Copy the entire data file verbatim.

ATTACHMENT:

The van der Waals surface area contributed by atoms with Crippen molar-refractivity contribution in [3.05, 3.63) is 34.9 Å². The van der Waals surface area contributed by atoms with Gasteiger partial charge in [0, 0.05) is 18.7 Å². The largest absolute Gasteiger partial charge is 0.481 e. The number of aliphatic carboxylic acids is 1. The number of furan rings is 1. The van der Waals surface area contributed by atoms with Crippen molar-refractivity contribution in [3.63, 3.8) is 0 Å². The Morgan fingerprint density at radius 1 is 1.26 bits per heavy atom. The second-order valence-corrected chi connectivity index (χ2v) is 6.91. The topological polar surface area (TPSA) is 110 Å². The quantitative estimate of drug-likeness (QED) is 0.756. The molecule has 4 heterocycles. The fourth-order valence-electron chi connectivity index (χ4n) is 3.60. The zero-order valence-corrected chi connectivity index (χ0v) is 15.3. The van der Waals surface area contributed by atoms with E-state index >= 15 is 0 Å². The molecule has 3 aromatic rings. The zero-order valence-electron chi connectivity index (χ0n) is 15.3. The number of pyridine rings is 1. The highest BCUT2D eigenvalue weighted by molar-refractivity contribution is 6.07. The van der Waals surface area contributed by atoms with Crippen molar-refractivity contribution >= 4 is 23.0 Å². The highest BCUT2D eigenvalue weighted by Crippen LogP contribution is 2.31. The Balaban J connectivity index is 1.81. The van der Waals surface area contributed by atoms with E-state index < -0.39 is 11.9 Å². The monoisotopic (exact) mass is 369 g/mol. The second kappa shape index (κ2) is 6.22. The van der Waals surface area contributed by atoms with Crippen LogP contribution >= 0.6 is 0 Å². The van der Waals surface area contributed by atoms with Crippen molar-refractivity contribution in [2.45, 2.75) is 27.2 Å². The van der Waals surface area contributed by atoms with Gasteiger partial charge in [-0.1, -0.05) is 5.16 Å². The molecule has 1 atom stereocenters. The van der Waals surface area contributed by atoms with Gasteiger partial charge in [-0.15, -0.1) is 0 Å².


The van der Waals surface area contributed by atoms with Crippen molar-refractivity contribution in [3.05, 3.63) is 34.9 Å². The van der Waals surface area contributed by atoms with Gasteiger partial charge in [0, 0.05) is 18.7 Å². The largest absolute Gasteiger partial charge is 0.481 e. The number of aliphatic carboxylic acids is 1. The number of furan rings is 1. The van der Waals surface area contributed by atoms with Crippen molar-refractivity contribution in [3.63, 3.8) is 0 Å². The Morgan fingerprint density at radius 1 is 1.26 bits per heavy atom. The second-order valence-corrected chi connectivity index (χ2v) is 6.91. The topological polar surface area (TPSA) is 110 Å². The quantitative estimate of drug-likeness (QED) is 0.756. The molecule has 4 heterocycles. The fourth-order valence-electron chi connectivity index (χ4n) is 3.60. The zero-order valence-corrected chi connectivity index (χ0v) is 15.3. The van der Waals surface area contributed by atoms with E-state index >= 15 is 0 Å². The molecule has 3 aromatic rings. The zero-order valence-electron chi connectivity index (χ0n) is 15.3. The number of pyridine rings is 1. The highest BCUT2D eigenvalue weighted by molar-refractivity contribution is 6.07. The van der Waals surface area contributed by atoms with Crippen molar-refractivity contribution >= 4 is 23.0 Å². The highest BCUT2D eigenvalue weighted by Crippen LogP contribution is 2.31. The Balaban J connectivity index is 1.81. The van der Waals surface area contributed by atoms with E-state index < -0.39 is 11.9 Å². The monoisotopic (exact) mass is 369 g/mol. The second kappa shape index (κ2) is 6.22. The van der Waals surface area contributed by atoms with Crippen LogP contribution >= 0.6 is 0 Å². The van der Waals surface area contributed by atoms with Crippen molar-refractivity contribution in [2.45, 2.75) is 27.2 Å². The van der Waals surface area contributed by atoms with Gasteiger partial charge in [-0.1, -0.05) is 5.16 Å². The molecule has 1 atom stereocenters. The van der Waals surface area contributed by atoms with Gasteiger partial charge in [-0.15, -0.1) is 0 Å².